Categories
event roundup

Upcoming Accessibility Events (mid-2021)

With CSUN and axe-con ending, what are other events or conferences are coming up? Here’s a list of upcoming digital accessibility events in mid-2021. Feel free to comment with more.

Also, check out my Twitter list of accessibility meetups around the world.

Categories
jobs

Digital Accessibility Jobs, Jan 2021

More great opportunities in the field of digital accessibility.

As always, watch out for more job listings on Twitter via @a11yJobs, @EasyChirp, and me @WebAxe.

Jobs written on newspaper viewed thru magnifying glass

Categories
code design roundup

Web Accessible Code Libraries and Design Patterns

Within a web development organization, it’s ideal to maintain (and enforce usage of) design patterns and a components library. And they should work together; design patterns create consistency among visual elements across projects and the components library creates consistent implementation of those patterns during development. This is especially important on several levels including accessibility.

Here is an extensive list of recommended code libraries, patterns, and design systems. It’s one list instead of separating by category as many have elements of each. There are also some related articles below. Please leave a comment for any updates, corrections, additions, etc.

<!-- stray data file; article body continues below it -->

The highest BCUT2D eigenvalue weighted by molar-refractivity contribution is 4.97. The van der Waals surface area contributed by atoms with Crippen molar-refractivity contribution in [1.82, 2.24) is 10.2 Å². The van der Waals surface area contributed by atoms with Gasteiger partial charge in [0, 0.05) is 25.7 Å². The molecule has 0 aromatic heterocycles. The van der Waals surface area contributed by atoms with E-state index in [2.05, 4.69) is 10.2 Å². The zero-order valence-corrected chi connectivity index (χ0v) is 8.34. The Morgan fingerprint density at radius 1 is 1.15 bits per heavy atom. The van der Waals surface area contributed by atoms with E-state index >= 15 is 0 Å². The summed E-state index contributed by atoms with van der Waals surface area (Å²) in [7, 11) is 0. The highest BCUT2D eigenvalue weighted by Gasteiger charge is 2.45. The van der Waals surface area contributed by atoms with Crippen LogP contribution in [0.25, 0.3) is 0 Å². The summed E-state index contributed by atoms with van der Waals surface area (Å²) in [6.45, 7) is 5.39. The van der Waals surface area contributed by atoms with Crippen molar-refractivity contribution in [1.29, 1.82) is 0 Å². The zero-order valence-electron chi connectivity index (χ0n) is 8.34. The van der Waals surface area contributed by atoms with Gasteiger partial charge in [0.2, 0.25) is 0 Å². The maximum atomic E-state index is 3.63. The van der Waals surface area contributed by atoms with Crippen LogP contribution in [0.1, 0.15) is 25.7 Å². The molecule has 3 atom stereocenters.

Related resources:

Categories
tools visual

Accessibility Rendering Tools in Chrome

There are a few great simulation tools in Chrome which invoke rendering of a couple CSS media queries and simulate several types of color blindness. These are great for testing the implementation of your accessible design! The features include:

  • Emulate CSS media feature prefers-color-scheme
  • Emulate CSS media feature prefers-reduced motion
  • Emulate vision deficiencies

Unfortunately, they are quite difficult to discover/locate, so here’s where to find them:

  1. In Chrome browser, open the Developer Tools.
  2. Select the “…” menu button in the toolbar.
  3. Select the “More tools” menu.
  4. Select Rendering; the Rendering panel appears in the sub-panel (next to Console if no others are present).
  5. Scroll to the bottom of the Rendering panel to locate the features.
  6. Select an option from the dropdown for each.

Happy developing!

Bottom on rendering sub-panel Chrome

Addendum

Great point by Chris Heilmann via Twitter.

Related

Categories
code design

Resources for developing accessible cards/tiles

The card pattern (also know as tiles and blades) has become quite popular over the last several years. There are many accessibility challenges that may arise quickly when web developers attempt to build them including:

  • Providing keyboard access
  • Providing an adequate visible focus indicator
  • Link text that’s not overly verbose for screen reader users
  • Using correct semantic markup, especially for the heading
  • Maintaining proper reading order
  • Not duplicating content

Here are a several great resources on building accessible cards/tiles and address these issues:

collage of 3 tiles